You know the adage, “The only thing constant is change?” Yeah, often reverberated by those who are wise enough to know that it’s true. All things are in some type of motion. Cars racking up miles, food edging closer to its expiration date, technology leaping over previous generations. Everything is in a state of transformation. Change is all around us, especially in the workplace with new processes, different regulations, new competitors and modified products. We can’t escape change, and with it comes opportunity and challenges.
Let’s focus on an area of change facing many companies; the workforce. Several trainers and talent development directors are echoing a similar message, “Our leaders are leaving and our ground floor is growing.” There is a significant gap in the employee base. Baby Boomers are the leaders today; Generation Y’ers will be the leaders tomorrow. But how does a company build a bridge between the two? How do they impart the wisdom, knowledge and leadership of the former group with the resourceful, “I can Google it faster than you can explain it,” high-speed of the latter? Regardless of their prowess with the latest technology, no company feels good when only entry-level employees remain and the leaders and executives have all retired. Who is going to lead the organization forward?
The followers must grow to become the leaders. They must develop and advance in their roles. For a company to thrive it has to evolve. The entry-level to mid-level, the mid-level to upper. Organizations must instruct and empower the young workforce with knowledge and expertise to be tomorrow’s executives. But how? The tools and training methods that shaped the previous generation and made them valuable contributors now seem passé and under stimulating to the young. While Generation Y doesn’t shy away from new information and experiences, their level of engagement largely depends on how it’s delivered. It must be new, it must be direct and it must be leading edge. Technology, timeliness and practicality hold value to them. Chelsea Hill of TrainingIndustry.com writes, “Being exposed to the most advanced technology and being not only aware of but very dependent on those technologies has caused workers of Gen Y to require [them] in the workplace and in their training.”1 They like gadgets, they like to be engaged, and they like to surround themselves with tools and applications that help them live, learn and work more efficiently.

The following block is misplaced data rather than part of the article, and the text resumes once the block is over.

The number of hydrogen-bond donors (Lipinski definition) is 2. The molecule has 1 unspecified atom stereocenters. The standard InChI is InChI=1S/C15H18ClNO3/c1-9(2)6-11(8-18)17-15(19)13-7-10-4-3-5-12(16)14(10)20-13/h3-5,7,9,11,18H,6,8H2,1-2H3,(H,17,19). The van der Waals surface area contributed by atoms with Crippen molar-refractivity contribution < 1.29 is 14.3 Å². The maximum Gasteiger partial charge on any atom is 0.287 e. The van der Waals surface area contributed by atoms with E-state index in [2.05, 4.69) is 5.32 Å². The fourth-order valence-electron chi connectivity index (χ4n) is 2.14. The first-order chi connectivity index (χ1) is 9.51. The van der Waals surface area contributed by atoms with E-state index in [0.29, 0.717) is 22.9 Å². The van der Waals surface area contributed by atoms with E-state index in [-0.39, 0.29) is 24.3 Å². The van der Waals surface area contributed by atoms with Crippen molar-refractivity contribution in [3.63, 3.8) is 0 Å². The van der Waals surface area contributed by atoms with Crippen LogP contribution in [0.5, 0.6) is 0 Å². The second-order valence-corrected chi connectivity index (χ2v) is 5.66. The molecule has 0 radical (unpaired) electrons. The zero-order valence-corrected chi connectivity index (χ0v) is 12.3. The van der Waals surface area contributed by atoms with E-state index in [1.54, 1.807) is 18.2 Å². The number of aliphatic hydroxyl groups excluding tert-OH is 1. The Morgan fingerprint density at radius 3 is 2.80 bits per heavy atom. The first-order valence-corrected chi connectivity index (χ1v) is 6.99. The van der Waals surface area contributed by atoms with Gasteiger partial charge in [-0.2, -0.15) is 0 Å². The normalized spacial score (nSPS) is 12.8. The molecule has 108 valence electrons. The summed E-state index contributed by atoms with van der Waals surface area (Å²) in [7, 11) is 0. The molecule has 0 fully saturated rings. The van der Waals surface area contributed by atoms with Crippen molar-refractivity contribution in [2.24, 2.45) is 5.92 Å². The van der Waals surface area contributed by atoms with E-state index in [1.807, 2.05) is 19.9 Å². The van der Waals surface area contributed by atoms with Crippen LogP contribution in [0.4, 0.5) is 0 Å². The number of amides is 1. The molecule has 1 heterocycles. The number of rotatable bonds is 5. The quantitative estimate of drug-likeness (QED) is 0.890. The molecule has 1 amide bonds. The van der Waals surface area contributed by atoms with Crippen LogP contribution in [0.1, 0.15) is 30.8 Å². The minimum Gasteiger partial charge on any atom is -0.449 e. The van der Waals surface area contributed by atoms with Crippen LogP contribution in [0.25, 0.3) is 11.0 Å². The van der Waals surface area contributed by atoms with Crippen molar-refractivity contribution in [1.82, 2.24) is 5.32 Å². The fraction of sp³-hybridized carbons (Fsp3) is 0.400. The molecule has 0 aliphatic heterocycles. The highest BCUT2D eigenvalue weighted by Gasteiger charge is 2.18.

Consider these examples of how Millenials may see the workplace differently. No more clocking in and clocking out. Gen Y would rather record hours from their iPhone app. No more eating in the office cafeteria. They’ll search the Twitter feed of the latest food truck and zero in on its location. No more teaching new processes in a classroom lecture. There has to be a job app for that. The younger generation sees things through a different lens, one that is faster, shorter and more independent. Generation Y’s bond with technology is a large reason for the gap between them and the methods of their predecessors. Technology is so integrated into their lives that performing tasks without it can seem tedious and slow, even a waste of time. In every way it is part of who they are.
At a recent HCI Learning and Leadership Conference, FedEx CLO Bob Bennett says that good companies allow for new thought and innovation in the way we learn and how we do things. They never accept, “That’s the way we’ve always done it”2. Innovation, he explains, regardless of the source, is key to moving forward. That might also be a vital ingredient for minding the gap between generations; to allow for new ideas, new processes and new ways of learning; especially when it comes to technology.Maybe it’s using social media for greater employee collaboration and thought growth, maybe it’s creating mobile business tools and learning applications to resonate with how the younger workforce obtains information. Maybe it’s simply giving employees the option of working from home when it’s more convenient, or joining meetings via conference line from remote locations.
Whatever the approach, it’s worth investigating. And it’s going to be crucial in adapting to a new breed of employee. How are you doing it? We would love to hear.
1 Chelsea Hill. “Training Generation Y” TrainingIndustry.com. http://tinyurl.com/aqwso7u. May 11, 2011.
2 Bob Bennett. “Keynote Address” HCI Learning & Leadership Development Conference. New York, NY. November 8, 2012.